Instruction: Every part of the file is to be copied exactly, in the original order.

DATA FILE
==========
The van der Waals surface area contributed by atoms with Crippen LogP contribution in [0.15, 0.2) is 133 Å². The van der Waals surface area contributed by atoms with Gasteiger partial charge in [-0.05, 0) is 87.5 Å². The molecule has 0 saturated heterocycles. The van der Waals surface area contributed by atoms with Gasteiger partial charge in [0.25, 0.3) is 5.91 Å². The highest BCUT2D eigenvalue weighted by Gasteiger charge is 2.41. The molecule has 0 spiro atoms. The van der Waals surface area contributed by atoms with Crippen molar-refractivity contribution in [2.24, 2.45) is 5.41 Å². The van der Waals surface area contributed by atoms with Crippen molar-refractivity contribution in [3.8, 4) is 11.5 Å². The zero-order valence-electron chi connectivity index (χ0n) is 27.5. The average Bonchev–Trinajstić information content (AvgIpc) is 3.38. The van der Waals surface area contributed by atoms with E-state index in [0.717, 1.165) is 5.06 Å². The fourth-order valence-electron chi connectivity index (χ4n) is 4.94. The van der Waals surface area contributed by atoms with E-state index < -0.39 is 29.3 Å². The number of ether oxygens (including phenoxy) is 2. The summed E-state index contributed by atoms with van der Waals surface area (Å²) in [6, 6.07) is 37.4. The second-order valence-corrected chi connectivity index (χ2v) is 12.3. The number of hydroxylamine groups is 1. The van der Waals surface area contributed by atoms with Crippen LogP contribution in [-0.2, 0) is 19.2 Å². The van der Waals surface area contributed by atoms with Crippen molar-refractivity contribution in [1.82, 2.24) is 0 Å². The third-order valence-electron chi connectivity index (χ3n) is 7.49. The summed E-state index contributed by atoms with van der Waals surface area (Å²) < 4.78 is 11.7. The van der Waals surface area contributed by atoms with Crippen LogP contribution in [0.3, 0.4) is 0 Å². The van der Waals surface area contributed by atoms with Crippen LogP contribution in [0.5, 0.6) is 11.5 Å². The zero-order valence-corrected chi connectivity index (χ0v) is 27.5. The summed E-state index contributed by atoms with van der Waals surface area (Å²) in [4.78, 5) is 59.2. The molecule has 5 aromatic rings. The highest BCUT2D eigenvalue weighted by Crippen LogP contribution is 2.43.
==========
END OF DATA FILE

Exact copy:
The van der Waals surface area contributed by atoms with Crippen LogP contribution in [0.15, 0.2) is 133 Å². The van der Waals surface area contributed by atoms with Gasteiger partial charge in [-0.05, 0) is 87.5 Å². The molecule has 0 saturated heterocycles. The van der Waals surface area contributed by atoms with Gasteiger partial charge in [0.25, 0.3) is 5.91 Å². The highest BCUT2D eigenvalue weighted by Gasteiger charge is 2.41. The molecule has 0 spiro atoms. The van der Waals surface area contributed by atoms with Crippen molar-refractivity contribution in [2.24, 2.45) is 5.41 Å². The van der Waals surface area contributed by atoms with Crippen molar-refractivity contribution in [3.8, 4) is 11.5 Å². The zero-order valence-electron chi connectivity index (χ0n) is 27.5. The average Bonchev–Trinajstić information content (AvgIpc) is 3.38. The van der Waals surface area contributed by atoms with E-state index in [0.717, 1.165) is 5.06 Å². The fourth-order valence-electron chi connectivity index (χ4n) is 4.94. The van der Waals surface area contributed by atoms with E-state index < -0.39 is 29.3 Å². The number of ether oxygens (including phenoxy) is 2. The summed E-state index contributed by atoms with van der Waals surface area (Å²) in [6, 6.07) is 37.4. The second-order valence-corrected chi connectivity index (χ2v) is 12.3. The number of hydroxylamine groups is 1. The van der Waals surface area contributed by atoms with Crippen LogP contribution in [-0.2, 0) is 19.2 Å². The van der Waals surface area contributed by atoms with Crippen molar-refractivity contribution in [1.82, 2.24) is 0 Å². The third-order valence-electron chi connectivity index (χ3n) is 7.49. The summed E-state index contributed by atoms with van der Waals surface area (Å²) < 4.78 is 11.7. The van der Waals surface area contributed by atoms with Crippen LogP contribution in [0.3, 0.4) is 0 Å². The van der Waals surface area contributed by atoms with Crippen LogP contribution in [0.5, 0.6) is 11.5 Å². The zero-order valence-corrected chi connectivity index (χ0v) is 27.5. The summed E-state index contributed by atoms with van der Waals surface area (Å²) in [4.78, 5) is 59.2. The molecule has 5 aromatic rings. The highest BCUT2D eigenvalue weighted by Crippen LogP contribution is 2.43.